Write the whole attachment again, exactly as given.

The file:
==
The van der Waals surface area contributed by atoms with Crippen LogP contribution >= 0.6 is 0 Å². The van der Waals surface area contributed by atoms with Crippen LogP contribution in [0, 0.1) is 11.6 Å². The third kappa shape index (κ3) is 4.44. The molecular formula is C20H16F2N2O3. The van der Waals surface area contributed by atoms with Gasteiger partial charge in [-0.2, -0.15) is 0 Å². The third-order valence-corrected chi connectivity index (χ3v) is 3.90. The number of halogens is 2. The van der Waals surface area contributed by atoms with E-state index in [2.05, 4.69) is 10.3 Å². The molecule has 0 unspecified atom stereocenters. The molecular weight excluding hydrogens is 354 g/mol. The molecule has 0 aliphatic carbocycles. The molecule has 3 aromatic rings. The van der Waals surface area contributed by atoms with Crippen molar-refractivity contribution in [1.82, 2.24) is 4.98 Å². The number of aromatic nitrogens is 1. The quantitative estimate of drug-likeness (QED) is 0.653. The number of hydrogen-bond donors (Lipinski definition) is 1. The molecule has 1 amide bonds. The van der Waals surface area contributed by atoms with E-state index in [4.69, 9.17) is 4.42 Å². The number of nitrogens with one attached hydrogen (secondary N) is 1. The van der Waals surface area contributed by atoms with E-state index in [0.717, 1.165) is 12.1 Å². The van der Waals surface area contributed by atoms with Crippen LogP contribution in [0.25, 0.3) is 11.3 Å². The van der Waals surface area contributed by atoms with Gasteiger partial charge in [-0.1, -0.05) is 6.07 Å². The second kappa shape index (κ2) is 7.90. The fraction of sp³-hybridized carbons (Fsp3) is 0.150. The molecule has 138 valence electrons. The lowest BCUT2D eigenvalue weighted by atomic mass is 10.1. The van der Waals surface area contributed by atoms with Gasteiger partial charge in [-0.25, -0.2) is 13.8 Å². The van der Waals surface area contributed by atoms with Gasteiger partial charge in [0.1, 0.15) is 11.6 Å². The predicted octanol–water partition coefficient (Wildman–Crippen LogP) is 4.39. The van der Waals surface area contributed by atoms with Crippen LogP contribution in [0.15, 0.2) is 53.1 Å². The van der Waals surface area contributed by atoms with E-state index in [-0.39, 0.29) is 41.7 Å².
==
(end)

The van der Waals surface area contributed by atoms with Crippen LogP contribution >= 0.6 is 0 Å². The van der Waals surface area contributed by atoms with Crippen LogP contribution in [0, 0.1) is 11.6 Å². The third kappa shape index (κ3) is 4.44. The molecular formula is C20H16F2N2O3. The van der Waals surface area contributed by atoms with Gasteiger partial charge in [-0.2, -0.15) is 0 Å². The third-order valence-corrected chi connectivity index (χ3v) is 3.90. The number of halogens is 2. The van der Waals surface area contributed by atoms with E-state index in [2.05, 4.69) is 10.3 Å². The molecule has 0 unspecified atom stereocenters. The molecular weight excluding hydrogens is 354 g/mol. The molecule has 0 aliphatic carbocycles. The molecule has 3 aromatic rings. The van der Waals surface area contributed by atoms with Crippen molar-refractivity contribution in [1.82, 2.24) is 4.98 Å². The number of aromatic nitrogens is 1. The quantitative estimate of drug-likeness (QED) is 0.653. The number of hydrogen-bond donors (Lipinski definition) is 1. The molecule has 1 amide bonds. The van der Waals surface area contributed by atoms with E-state index in [4.69, 9.17) is 4.42 Å². The number of nitrogens with one attached hydrogen (secondary N) is 1. The van der Waals surface area contributed by atoms with E-state index in [0.717, 1.165) is 12.1 Å². The van der Waals surface area contributed by atoms with Crippen LogP contribution in [0.25, 0.3) is 11.3 Å². The van der Waals surface area contributed by atoms with Gasteiger partial charge in [-0.1, -0.05) is 6.07 Å². The second kappa shape index (κ2) is 7.90. The fraction of sp³-hybridized carbons (Fsp3) is 0.150. The molecule has 138 valence electrons. The lowest BCUT2D eigenvalue weighted by atomic mass is 10.1. The van der Waals surface area contributed by atoms with Gasteiger partial charge in [-0.25, -0.2) is 13.8 Å². The van der Waals surface area contributed by atoms with Gasteiger partial charge in [0.1, 0.15) is 11.6 Å². The predicted octanol–water partition coefficient (Wildman–Crippen LogP) is 4.39. The van der Waals surface area contributed by atoms with Crippen LogP contribution in [0.15, 0.2) is 53.1 Å². The van der Waals surface area contributed by atoms with E-state index in [-0.39, 0.29) is 41.7 Å².